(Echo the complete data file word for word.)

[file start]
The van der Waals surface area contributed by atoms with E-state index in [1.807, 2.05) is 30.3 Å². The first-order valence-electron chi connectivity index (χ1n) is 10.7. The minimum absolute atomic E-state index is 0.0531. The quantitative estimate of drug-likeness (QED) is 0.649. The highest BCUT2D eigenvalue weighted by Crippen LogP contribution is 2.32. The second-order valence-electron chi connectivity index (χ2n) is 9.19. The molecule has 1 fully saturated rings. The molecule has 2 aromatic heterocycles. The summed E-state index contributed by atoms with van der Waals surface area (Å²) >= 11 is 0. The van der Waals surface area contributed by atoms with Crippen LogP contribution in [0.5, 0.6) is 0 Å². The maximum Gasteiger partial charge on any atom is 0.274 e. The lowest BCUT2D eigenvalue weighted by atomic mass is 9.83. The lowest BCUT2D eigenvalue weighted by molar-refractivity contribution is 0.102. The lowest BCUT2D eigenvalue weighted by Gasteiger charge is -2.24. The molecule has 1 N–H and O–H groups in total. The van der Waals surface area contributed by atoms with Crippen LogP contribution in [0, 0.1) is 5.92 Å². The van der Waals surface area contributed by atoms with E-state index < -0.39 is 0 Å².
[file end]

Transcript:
The van der Waals surface area contributed by atoms with E-state index in [1.807, 2.05) is 30.3 Å². The first-order valence-electron chi connectivity index (χ1n) is 10.7. The minimum absolute atomic E-state index is 0.0531. The quantitative estimate of drug-likeness (QED) is 0.649. The highest BCUT2D eigenvalue weighted by Crippen LogP contribution is 2.32. The second-order valence-electron chi connectivity index (χ2n) is 9.19. The molecule has 1 fully saturated rings. The molecule has 2 aromatic heterocycles. The summed E-state index contributed by atoms with van der Waals surface area (Å²) >= 11 is 0. The van der Waals surface area contributed by atoms with Crippen LogP contribution in [0.5, 0.6) is 0 Å². The maximum Gasteiger partial charge on any atom is 0.274 e. The lowest BCUT2D eigenvalue weighted by atomic mass is 9.83. The lowest BCUT2D eigenvalue weighted by molar-refractivity contribution is 0.102. The lowest BCUT2D eigenvalue weighted by Gasteiger charge is -2.24. The molecule has 1 N–H and O–H groups in total. The van der Waals surface area contributed by atoms with Crippen LogP contribution in [0, 0.1) is 5.92 Å². The van der Waals surface area contributed by atoms with E-state index < -0.39 is 0 Å².